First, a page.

Used test: BMW M135i vs Ford Focus RS

The M135i and the Focus RS are two magnificent hot hatches, but which one makes more sense as a used buy? Read on for the full tyre-smoking lowdown...

Author Avatar
What Car? team
18 November 2018

Used BMW M135i vs Ford Focus RS

The Contenders

BMW M135i

List price when new £32,010

Price today  £15,800

Available from 2012-2016

The fastest 1 Series has always been one of our favourite hot hatches, but can it stave off Ford’s gregarious pretender?


Ford Focus RS

List price when new  £31,000

Price today £21,900

Available from  2016-present

With its outrageous looks, four-wheel drive and 345bhp, the Focus RS has some serious talents.


Price today is based on a 2016 model with an average mileage and a full service history, correct at time of writing


BMW’S M135i was our favourite money-no-object hot hatch for years, thanks to its sublime combination of power and rear-wheel-drive thrills mixed in with comfort, practicality and a classy interior. It’s since been superceded by the even faster M140i, but a used M135i is still in our eyes a remarkably tempting proposition.  

Here, we’re pitting a two-year-old one against a similarly used example of the barnstorming Ford Focus RS. Despite having a smaller engine, the Focus RS pumps out more power and delivers it to all four wheels for better traction. The downside is it costs a lot more to buy at this age than the M135i, but so delicious is it that we still think this is a hot hatch match not to miss. Read on to find out which one makes the most sense.


What are they like to drive?

In our tests, the M135i lagged 0.6sec behind the RS’s 0-60mph time of 5.2sec (achieved with the help of its easy-to-use launch control system but on a soaking wet track). Had the weather been dry the M135i would have got away from the line better and been a close match for the Focus RS, but in such slippery conditions it couldn’t transfer its power to the road as effectively as the four-wheel-drive Focus RS.

Used Focus RS

The larger-engined M135i pulls harder from low revs, but both engines are strong in the mid-range and love to be worked. The Focus RS packs a slightly mightier punch, but the M135i revs more freely and has a sweeter, more natural sounding engine. Choosing Sport mode in either turns up the volume; the M135i’s engine emits a meatier howl, and the Focus RS’s pops and bangs angrily when you lift off the throttle.

Both cars have sweet gearshifts, but the gearbox in the RS is slicker and handles quickfire changes better. The M135i has more stopping power, although the brakes in both cars are easy to modulate and there’s decent feel through both pedals.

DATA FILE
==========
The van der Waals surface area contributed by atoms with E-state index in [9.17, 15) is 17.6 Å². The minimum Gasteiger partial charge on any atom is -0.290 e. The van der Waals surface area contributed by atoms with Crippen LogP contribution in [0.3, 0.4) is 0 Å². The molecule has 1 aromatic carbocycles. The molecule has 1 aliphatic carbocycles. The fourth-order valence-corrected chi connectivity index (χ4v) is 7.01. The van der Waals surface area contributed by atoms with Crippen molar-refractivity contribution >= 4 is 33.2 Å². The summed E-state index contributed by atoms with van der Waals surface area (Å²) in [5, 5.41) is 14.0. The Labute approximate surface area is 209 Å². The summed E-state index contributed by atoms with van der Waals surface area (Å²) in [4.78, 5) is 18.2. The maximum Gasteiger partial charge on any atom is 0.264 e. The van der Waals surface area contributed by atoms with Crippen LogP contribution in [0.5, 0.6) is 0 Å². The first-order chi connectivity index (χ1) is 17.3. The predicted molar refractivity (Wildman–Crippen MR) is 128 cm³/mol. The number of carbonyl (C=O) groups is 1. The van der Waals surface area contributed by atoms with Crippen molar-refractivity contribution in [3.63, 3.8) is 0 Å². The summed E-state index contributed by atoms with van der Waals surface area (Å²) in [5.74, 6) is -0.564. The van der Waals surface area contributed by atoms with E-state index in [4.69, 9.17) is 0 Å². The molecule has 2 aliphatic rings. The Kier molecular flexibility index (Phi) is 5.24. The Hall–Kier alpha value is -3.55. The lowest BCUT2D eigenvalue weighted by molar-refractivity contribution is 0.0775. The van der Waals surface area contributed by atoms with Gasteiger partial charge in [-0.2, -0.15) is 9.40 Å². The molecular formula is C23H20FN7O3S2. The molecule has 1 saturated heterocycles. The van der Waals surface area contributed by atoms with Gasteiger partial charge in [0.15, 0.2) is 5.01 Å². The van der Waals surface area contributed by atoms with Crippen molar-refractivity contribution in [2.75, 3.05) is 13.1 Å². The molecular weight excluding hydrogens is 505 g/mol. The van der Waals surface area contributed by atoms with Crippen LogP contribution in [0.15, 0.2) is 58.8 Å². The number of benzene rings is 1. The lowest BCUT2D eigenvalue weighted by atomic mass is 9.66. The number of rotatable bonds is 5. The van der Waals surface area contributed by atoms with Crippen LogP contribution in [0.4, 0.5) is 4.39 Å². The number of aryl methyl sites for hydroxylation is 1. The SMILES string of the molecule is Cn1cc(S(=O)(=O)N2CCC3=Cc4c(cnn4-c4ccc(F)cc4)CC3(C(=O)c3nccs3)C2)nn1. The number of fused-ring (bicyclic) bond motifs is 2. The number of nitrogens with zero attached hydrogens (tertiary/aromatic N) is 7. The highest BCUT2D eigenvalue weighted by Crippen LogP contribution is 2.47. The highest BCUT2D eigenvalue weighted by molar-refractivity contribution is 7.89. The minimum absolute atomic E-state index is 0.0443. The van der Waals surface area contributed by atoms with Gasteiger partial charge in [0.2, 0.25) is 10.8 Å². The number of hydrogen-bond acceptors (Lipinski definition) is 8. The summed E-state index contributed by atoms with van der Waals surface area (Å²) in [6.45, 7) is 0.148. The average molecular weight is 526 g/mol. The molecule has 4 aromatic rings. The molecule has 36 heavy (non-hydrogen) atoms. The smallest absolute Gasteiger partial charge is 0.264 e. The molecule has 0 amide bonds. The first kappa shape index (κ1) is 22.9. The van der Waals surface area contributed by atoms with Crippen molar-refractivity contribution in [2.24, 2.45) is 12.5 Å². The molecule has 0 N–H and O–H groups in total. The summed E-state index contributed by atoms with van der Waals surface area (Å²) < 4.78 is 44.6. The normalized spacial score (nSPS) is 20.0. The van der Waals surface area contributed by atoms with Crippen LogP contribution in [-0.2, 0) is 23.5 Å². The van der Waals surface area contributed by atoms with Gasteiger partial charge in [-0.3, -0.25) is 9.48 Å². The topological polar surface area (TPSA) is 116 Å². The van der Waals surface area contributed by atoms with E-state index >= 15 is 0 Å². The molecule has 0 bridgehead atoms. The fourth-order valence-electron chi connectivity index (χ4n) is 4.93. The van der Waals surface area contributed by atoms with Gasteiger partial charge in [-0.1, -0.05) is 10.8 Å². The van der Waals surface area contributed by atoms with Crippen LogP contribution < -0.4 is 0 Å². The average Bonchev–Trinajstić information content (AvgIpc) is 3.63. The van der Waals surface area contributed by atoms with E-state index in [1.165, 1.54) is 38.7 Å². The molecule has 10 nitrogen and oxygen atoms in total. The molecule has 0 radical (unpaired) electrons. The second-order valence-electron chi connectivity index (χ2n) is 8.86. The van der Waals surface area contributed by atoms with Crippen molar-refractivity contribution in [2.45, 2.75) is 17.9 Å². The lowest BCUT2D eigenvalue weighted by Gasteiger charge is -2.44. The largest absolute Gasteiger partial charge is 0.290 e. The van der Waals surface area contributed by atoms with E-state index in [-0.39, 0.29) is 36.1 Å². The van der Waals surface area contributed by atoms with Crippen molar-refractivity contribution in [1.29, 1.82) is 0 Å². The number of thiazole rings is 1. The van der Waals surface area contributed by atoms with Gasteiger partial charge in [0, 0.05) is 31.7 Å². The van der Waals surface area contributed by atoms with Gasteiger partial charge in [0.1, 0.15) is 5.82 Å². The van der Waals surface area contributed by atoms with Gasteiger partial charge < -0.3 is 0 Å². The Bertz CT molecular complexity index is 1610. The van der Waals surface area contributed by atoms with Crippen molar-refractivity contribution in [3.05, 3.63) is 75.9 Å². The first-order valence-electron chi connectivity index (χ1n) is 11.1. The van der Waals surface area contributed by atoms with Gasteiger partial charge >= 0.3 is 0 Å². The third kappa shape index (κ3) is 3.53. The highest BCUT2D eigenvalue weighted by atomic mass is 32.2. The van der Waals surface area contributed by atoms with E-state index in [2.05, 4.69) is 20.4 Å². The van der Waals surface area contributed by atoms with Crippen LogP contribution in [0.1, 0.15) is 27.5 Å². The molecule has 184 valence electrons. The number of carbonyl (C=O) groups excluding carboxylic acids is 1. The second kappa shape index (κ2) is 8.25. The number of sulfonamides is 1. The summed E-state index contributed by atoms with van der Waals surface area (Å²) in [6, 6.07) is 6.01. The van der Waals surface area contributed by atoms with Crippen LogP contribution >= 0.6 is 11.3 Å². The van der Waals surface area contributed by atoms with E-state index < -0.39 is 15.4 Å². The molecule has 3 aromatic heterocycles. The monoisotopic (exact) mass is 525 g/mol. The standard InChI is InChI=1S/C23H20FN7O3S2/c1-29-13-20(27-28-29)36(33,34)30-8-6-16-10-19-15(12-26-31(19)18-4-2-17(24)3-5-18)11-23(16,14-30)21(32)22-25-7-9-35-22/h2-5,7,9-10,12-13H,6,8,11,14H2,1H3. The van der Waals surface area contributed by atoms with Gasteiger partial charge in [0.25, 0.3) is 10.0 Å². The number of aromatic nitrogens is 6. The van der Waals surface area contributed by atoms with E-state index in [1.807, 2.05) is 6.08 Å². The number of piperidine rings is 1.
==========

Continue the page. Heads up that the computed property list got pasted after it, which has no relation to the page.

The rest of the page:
The Focus RS is devastatingly fast through corners; its clever four-wheel drive system helps it turn in sharply, scythe through bends and accelerate out with mind-bending ability, giving your neck muscles a real workout as it goes. One gripe, however, is the RS’s habit of weaving to the left or right under hard acceleration – particularly over uneven surfaces.

Used BMW M135i

The more softly sprung, rear-wheel-drive M135i can’t match the RS’s extreme cornering speeds, especially in the wet, but it still grips gamely, carrying more than enough speed through bends to put a smile on your face. To achieve its potential more driver input is required via the accelerator and through its lighter but more natural-feeling steering. The RS’s steering is more precise, but is often overly keen to self-centre.

For circuit use, Track mode sharpens the Focus RS even more, while Drift mode sends more power to the rear wheels allowing you to carve out smokey circles like a racing god. The adaptive suspension can be toggled into its firmer Sport mode at any point, but this setting is too stiff for road use. Even with the suspension in its softer setting, the RS is decidedly firm, especially around town, although it never becomes crashy. The M135i is far more comfortable in all situations.

Both cars are relatively quiet cruisers. The Focus RS’s engine is boomier at a steady 70mph, but the RS still feels slightly more composed on the motorway because, unlike the M135i, it doesn’t require you to continually make minor steering adjustments to stay in the centre of your lane.

Next >

Page 1 of 4